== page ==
Saturday, May 7, 2011

St. George the martyr in the aftermath of the Osama killing

All forms of media the world over have had it easy for the past week as they have managed to fill up valuable spaces of print offline and substantial volume of pages online in the days following the killing of Osama bin Laden. As scores of people have hailed the assassination as a closure for 9/11, voices spread over the world have asked for sanity to be followed, over and against celebration and victory parades. But one thing is for sure. Small and big media enterprises, blogs and social networking sites have given Osama the space otherwise reserved for other things, and that too free of cost! What does one have to be to get coverage in the media? Good, bad or ugly?

A small review of various forms of media these days suggest that one needs to be bad or ugly, in reality or in perception, to be given space. The good no longer matters. No one is interested in that. Churches the world over are going about celebrating the festival of St. George. The officer in full gear is seen slaying the dragon and hundreds of thousands of people sport St. George as their personal slayer in chief.

The account of St. George is that of a soldier who slays the dragon and saves the princess in distress and the people of the community from the deadly enemy. The dragon is seen as a symbol of all that is evil and bad. St. George comes across as a natural saver for people in distress, suffering from evil forces.

But what goes into the background usually is the martyrdom of St. George who chooses death over life, refusing to let go of his beliefs. His strength is not his spear but rather the lack of his spear. Coming after the passion week observation of the crucifixion of Christ, this is a similar account of the master disarming himself for the sake of others. But instead of grasping the sacrifice we are fixated on the destruction of the dragon, which anyway is much more than what we think of.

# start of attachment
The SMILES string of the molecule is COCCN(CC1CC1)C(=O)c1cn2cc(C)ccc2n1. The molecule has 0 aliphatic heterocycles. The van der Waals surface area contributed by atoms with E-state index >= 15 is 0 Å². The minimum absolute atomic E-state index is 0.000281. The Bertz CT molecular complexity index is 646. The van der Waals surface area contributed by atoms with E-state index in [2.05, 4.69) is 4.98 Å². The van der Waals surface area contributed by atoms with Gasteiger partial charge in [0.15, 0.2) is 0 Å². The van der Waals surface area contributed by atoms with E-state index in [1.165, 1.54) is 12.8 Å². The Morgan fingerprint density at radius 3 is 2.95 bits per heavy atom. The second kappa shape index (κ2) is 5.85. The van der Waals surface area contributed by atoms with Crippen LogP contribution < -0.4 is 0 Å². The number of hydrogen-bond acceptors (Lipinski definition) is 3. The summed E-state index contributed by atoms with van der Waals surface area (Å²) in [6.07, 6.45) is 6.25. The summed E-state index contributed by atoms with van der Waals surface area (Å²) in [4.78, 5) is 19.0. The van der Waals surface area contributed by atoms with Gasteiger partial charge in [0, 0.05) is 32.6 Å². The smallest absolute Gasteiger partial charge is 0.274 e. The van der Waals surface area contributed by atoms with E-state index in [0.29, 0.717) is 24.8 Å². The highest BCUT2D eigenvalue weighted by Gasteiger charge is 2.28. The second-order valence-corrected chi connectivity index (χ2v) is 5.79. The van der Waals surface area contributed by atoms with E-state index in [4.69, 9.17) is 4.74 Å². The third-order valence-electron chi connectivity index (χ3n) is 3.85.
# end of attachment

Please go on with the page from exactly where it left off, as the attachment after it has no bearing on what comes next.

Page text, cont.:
The media is also fixated on the bad and the ugly. It first goes on to make Osama the number one enemy of the world and then celebrates his death at the hands of Obama and his soldiers. But is Obama (the U.S.) willing to disarm itself like St. George did? Is he (it) willing to die for the sake of humanity? The answer is no. Of course, no offence to Obama I guess. He just happens to be at the head of the self ascertained supreme power, the U.S. at the moment.

One has to struggle to understand why the U.S. first supported someone like Osama, armed him and then hunted him down. It’s just like fattening the cow before killing it. Power and the capability to kill are being celebrated here. It is not the death of Osama. The media goes along. Construct and build someone, kill him/her and then report it. This formula is the single most important driving point of many media houses these days. I wonder whether Osama will be elevated to the position of a saint because of the way he died. One also has to see whether there were internal plots within the Al-Qaeda to do away with Osama because he is better dead than alive to them.

Churches these days go through the same struggle. How much it has to arm itself and who has to be shot down. The picture of a spear less St. George would be unthinkable I guess. The need to construct various Osamas will be pushed through and we will buy it. The spear of St. George rather than the cross he bore will be given more importance. We are as guilty of slaying Osama as the U.S.! Let the sinless one among us throw the first stone!


Anonymous said...

Jerry John Kurien, facebook, May 7, 2011- Great Article! This reminds me of something i read long back on media which stated that though we all know - Media being sensational and biased ,the importance of Media cannot be ignored especially at this age where globalisation and liberisation is in the forefront-i guess this applies to the churches too!!

Fr. Jerry Kurian said...

The role of the media definitely can't be ignored. But we can't depend solely on the news big media houses provide us. Therefore we need alternatives. Alternatives for news. The church has to look at what is projected through festivals to the new generation. This is where we need to read between the lines and come out with the real message.